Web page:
Murder mystery, apparently the first of a series, set in an alternate-world Renaissance Venice, from the excellent Duncan (Children of Chaos, 2006, etc.).
In this world, magic works and demons are real—though not, of course, discussed in polite society; astrologer-physician Maestro Filippo Nostradamus uses his clairvoyance to derive riddles describing complex problems and hinting at their solution. His apprentice, the noble Alfeo Zeno, connoisseur of art and manuscripts, is dismayed to be summoned by the doge, Pietro Moro. At a private party, it seems, nobles—including, secretly, the doge himself, and also the Maestro—gathered to examine and possibly bid on a collection of ancient manuscripts. The noble Bertucci Orseolo died after attending. It’s possible he was murdered, and the doge requires Alfeo and his master to investigate—very confidentially. The Maestro knows that Orseolo was poisoned with digitalis. But who would want Orseolo dead, and why? Was the doge the intended victim, conceivably targeted by Turkish assassins? Since the Maestro can barely walk, Alfeo must do most of the sleuthing; meanwhile, he will enjoy the attentions of his lover, the celebrated courtesan Violetta of the ferocious intellect and multiple personalities, avoid scrutiny by the official police, who tend to torture first and ask questions later, and endure a demon-inspired temptation to steal a priceless copy of a lost play by Euripides.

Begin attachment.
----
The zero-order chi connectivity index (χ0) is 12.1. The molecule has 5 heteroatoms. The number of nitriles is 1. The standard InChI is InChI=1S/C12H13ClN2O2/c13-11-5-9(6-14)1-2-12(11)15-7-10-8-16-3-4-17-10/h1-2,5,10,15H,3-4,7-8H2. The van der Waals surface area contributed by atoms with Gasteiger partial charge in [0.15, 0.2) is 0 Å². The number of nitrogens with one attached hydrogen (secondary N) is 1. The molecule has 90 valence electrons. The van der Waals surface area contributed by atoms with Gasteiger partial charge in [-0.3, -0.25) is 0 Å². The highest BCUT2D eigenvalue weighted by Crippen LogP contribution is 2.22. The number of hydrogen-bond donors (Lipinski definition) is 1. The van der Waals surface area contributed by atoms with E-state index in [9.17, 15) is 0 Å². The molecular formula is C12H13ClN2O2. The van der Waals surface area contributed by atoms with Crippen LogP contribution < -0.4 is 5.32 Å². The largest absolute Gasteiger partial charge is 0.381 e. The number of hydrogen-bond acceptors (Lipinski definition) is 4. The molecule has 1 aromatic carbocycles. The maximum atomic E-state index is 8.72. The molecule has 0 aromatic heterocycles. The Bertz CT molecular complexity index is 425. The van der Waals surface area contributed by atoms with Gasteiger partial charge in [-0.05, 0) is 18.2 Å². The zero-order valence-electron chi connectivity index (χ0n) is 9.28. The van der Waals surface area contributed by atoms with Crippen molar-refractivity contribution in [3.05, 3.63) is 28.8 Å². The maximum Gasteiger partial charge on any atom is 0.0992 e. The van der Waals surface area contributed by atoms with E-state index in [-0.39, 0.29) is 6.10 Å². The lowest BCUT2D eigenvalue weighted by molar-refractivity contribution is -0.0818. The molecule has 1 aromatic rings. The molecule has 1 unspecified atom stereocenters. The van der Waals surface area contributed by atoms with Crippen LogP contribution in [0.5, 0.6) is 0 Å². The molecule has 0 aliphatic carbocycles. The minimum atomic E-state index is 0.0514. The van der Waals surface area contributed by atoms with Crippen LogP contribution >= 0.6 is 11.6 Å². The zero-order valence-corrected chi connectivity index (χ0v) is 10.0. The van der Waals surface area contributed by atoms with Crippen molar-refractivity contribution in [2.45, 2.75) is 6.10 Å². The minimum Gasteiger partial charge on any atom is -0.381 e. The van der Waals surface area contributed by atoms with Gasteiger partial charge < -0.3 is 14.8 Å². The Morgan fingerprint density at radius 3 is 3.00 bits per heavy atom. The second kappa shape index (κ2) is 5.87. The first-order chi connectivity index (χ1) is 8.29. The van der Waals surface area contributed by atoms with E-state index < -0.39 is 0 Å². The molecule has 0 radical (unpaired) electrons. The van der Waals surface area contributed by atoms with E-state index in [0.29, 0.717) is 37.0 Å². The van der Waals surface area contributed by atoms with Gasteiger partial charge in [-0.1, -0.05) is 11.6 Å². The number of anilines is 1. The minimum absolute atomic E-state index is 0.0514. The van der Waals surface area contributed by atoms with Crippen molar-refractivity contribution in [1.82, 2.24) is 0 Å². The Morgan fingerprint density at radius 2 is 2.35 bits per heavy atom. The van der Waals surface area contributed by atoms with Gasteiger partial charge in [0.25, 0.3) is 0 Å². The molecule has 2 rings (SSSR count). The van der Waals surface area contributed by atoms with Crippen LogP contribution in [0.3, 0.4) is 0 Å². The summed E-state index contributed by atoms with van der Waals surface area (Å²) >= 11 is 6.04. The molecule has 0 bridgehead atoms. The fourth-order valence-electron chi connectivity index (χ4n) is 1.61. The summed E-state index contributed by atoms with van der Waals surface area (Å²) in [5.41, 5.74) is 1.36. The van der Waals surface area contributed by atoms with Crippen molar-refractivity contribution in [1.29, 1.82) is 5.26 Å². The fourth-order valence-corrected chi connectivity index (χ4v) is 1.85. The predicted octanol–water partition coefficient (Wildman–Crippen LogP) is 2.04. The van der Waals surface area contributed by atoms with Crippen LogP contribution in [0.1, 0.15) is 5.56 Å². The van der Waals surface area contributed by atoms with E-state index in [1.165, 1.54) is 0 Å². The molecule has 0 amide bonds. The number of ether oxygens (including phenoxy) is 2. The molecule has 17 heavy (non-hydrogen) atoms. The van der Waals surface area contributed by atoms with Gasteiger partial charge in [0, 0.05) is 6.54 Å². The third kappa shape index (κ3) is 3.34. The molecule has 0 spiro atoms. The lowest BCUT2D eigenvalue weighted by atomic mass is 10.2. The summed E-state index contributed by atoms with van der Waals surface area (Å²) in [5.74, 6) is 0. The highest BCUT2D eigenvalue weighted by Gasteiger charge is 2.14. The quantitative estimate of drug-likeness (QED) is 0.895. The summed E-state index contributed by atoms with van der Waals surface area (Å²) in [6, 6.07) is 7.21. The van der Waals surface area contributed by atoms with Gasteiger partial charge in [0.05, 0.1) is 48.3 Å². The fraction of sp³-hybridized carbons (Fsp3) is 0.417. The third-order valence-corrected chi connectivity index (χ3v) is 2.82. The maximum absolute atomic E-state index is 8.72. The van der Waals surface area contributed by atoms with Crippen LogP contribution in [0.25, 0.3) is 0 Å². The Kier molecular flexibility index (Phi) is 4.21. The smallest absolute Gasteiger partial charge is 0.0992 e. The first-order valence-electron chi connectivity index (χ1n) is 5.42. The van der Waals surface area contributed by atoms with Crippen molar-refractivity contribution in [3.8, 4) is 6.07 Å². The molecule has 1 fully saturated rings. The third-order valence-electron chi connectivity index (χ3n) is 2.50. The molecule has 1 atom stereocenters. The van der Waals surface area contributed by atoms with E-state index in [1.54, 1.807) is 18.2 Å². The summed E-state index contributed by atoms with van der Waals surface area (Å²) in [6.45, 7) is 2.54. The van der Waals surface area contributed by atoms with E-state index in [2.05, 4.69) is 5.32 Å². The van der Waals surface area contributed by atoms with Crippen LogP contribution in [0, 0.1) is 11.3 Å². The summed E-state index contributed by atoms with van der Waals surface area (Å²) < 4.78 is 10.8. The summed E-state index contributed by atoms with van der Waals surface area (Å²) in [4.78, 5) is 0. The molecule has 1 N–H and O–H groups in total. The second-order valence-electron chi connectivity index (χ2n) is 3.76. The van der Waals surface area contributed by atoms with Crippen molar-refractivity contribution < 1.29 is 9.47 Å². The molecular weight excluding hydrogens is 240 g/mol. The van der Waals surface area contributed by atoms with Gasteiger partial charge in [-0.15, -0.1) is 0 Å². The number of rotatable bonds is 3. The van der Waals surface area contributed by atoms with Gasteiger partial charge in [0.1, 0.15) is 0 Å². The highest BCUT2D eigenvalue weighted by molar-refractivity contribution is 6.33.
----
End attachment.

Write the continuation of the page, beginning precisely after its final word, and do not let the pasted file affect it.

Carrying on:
Not as outrageously original as some of this author’s best, but brimming with wit and low-key charms; neither aficionados nor newcomers will be disappointed.